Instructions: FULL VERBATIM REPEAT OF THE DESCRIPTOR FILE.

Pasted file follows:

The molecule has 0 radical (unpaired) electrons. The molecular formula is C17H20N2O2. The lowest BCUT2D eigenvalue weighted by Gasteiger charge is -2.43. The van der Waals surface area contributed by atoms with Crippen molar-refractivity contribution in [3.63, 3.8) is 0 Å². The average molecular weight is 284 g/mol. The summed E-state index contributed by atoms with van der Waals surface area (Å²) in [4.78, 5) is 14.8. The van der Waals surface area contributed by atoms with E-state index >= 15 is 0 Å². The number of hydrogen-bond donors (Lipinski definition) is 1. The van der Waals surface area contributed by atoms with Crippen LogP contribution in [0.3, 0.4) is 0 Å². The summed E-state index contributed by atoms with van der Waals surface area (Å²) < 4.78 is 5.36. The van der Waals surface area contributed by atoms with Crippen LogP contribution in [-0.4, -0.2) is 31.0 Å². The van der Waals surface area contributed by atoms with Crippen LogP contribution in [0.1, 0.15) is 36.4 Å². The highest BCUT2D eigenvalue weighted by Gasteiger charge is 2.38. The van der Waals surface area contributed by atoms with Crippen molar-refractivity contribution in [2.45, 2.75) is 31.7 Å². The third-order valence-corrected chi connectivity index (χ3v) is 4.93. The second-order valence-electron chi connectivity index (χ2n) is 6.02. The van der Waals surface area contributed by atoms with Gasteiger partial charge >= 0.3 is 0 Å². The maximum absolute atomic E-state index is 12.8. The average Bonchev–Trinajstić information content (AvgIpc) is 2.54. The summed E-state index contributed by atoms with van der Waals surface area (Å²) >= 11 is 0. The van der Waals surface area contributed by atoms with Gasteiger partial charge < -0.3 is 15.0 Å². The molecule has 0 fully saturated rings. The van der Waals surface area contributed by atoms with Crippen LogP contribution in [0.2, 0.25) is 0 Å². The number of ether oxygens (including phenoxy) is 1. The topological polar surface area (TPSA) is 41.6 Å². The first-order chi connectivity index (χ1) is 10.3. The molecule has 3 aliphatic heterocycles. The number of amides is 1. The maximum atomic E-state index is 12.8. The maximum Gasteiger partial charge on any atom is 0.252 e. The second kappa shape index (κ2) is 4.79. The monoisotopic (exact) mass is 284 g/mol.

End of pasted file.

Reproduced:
The molecule has 0 radical (unpaired) electrons. The molecular formula is C17H20N2O2. The lowest BCUT2D eigenvalue weighted by Gasteiger charge is -2.43. The van der Waals surface area contributed by atoms with Crippen molar-refractivity contribution in [3.63, 3.8) is 0 Å². The average molecular weight is 284 g/mol. The summed E-state index contributed by atoms with van der Waals surface area (Å²) in [4.78, 5) is 14.8. The van der Waals surface area contributed by atoms with E-state index >= 15 is 0 Å². The number of hydrogen-bond donors (Lipinski definition) is 1. The van der Waals surface area contributed by atoms with Crippen LogP contribution in [0.3, 0.4) is 0 Å². The summed E-state index contributed by atoms with van der Waals surface area (Å²) < 4.78 is 5.36. The van der Waals surface area contributed by atoms with Crippen LogP contribution in [-0.4, -0.2) is 31.0 Å². The van der Waals surface area contributed by atoms with Crippen LogP contribution in [0.1, 0.15) is 36.4 Å². The highest BCUT2D eigenvalue weighted by Gasteiger charge is 2.38. The van der Waals surface area contributed by atoms with Crippen molar-refractivity contribution in [2.45, 2.75) is 31.7 Å². The third-order valence-corrected chi connectivity index (χ3v) is 4.93. The second-order valence-electron chi connectivity index (χ2n) is 6.02. The van der Waals surface area contributed by atoms with Gasteiger partial charge >= 0.3 is 0 Å². The maximum absolute atomic E-state index is 12.8. The average Bonchev–Trinajstić information content (AvgIpc) is 2.54. The summed E-state index contributed by atoms with van der Waals surface area (Å²) >= 11 is 0. The van der Waals surface area contributed by atoms with Gasteiger partial charge < -0.3 is 15.0 Å². The molecule has 0 fully saturated rings. The van der Waals surface area contributed by atoms with Crippen LogP contribution in [0.2, 0.25) is 0 Å². The number of ether oxygens (including phenoxy) is 1. The topological polar surface area (TPSA) is 41.6 Å². The first-order chi connectivity index (χ1) is 10.3. The molecule has 3 aliphatic heterocycles. The number of amides is 1. The maximum atomic E-state index is 12.8. The maximum Gasteiger partial charge on any atom is 0.252 e. The second kappa shape index (κ2) is 4.79. The monoisotopic (exact) mass is 284 g/mol.